Creatine is a naturally occurring compound found in large amounts in skeletal muscle and the brain as a result of food intake and synthesis by the body from protein building blocks (amino acids).
Creatineâ??s most well-known role is as a source of phosphate to renew ATP (energy), especially in sports that involve repeated sprints or sessions of high intensity exercise, separated by short recovery periods. Studies have also shown that creatine loading enhances carb loading and (glycogen) storage in a trained muscle to increase exercise capacity (time), but the actual effect on specific performance outcomes have not been well studied and more research needs to be done to provide recommended doses.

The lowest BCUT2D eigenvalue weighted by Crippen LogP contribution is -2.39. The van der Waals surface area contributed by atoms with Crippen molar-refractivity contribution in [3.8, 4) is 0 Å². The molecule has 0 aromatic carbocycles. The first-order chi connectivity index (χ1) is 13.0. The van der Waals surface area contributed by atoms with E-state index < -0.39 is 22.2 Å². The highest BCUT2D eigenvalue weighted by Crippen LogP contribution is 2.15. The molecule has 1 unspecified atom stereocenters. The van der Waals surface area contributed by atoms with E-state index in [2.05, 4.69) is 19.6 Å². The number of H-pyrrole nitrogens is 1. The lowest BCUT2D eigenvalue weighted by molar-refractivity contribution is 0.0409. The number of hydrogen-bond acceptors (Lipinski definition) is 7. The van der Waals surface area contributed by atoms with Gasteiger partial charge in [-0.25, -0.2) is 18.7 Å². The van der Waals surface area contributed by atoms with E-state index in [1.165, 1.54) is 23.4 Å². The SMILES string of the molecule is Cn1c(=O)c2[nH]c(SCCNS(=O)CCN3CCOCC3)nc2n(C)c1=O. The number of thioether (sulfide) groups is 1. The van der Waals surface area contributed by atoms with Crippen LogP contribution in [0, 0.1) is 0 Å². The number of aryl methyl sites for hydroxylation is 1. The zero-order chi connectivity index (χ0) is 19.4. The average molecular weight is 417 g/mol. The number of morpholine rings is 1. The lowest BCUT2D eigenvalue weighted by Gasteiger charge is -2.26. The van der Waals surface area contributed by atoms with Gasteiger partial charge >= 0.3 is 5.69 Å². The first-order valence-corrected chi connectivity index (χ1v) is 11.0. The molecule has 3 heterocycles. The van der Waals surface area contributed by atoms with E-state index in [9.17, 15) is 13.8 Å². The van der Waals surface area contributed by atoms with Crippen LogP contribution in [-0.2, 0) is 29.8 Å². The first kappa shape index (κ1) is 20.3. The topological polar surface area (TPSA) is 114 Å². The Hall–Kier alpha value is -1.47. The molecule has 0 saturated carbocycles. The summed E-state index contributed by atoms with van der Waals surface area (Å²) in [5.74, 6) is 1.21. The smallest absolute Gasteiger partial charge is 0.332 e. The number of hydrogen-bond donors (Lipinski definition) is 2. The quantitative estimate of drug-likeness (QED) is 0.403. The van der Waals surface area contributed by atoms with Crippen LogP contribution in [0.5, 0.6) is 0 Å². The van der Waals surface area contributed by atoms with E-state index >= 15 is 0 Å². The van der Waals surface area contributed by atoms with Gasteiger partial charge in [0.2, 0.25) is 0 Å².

Individuals with low levels of creatine (vegetarians) may show greater responses to supplementation than those who have a higher muscle amounts. Creatine uptake into the muscle may be enhanced in some people, when taken with a carb-rich meal or snack.
Creatine monohydrate is the most researched of the creatine supplements and from these studies several protocols and dosages have been developed for creatine loading. Important to note is the weight gain of 1 to 2 pounds that is typically associated with acute creatine loading, which may represent water retention. This extra weight may have a negative effect on pace for the runner.
Nitrate is a compound containing nitrogen and oxygen that is both found in our diets and produced by our bodies. Our main dietary sources of nitrate are vegetables, processed meats (added as a preservative) and the water supply. While nitrates and nitrites in processed meats have been associated with health issues such as colon cancer, there may be health benefits from nitrates found in vegetables, the best sources being green leafy plants and vegetables grown in low light conditions such as plant roots (beets).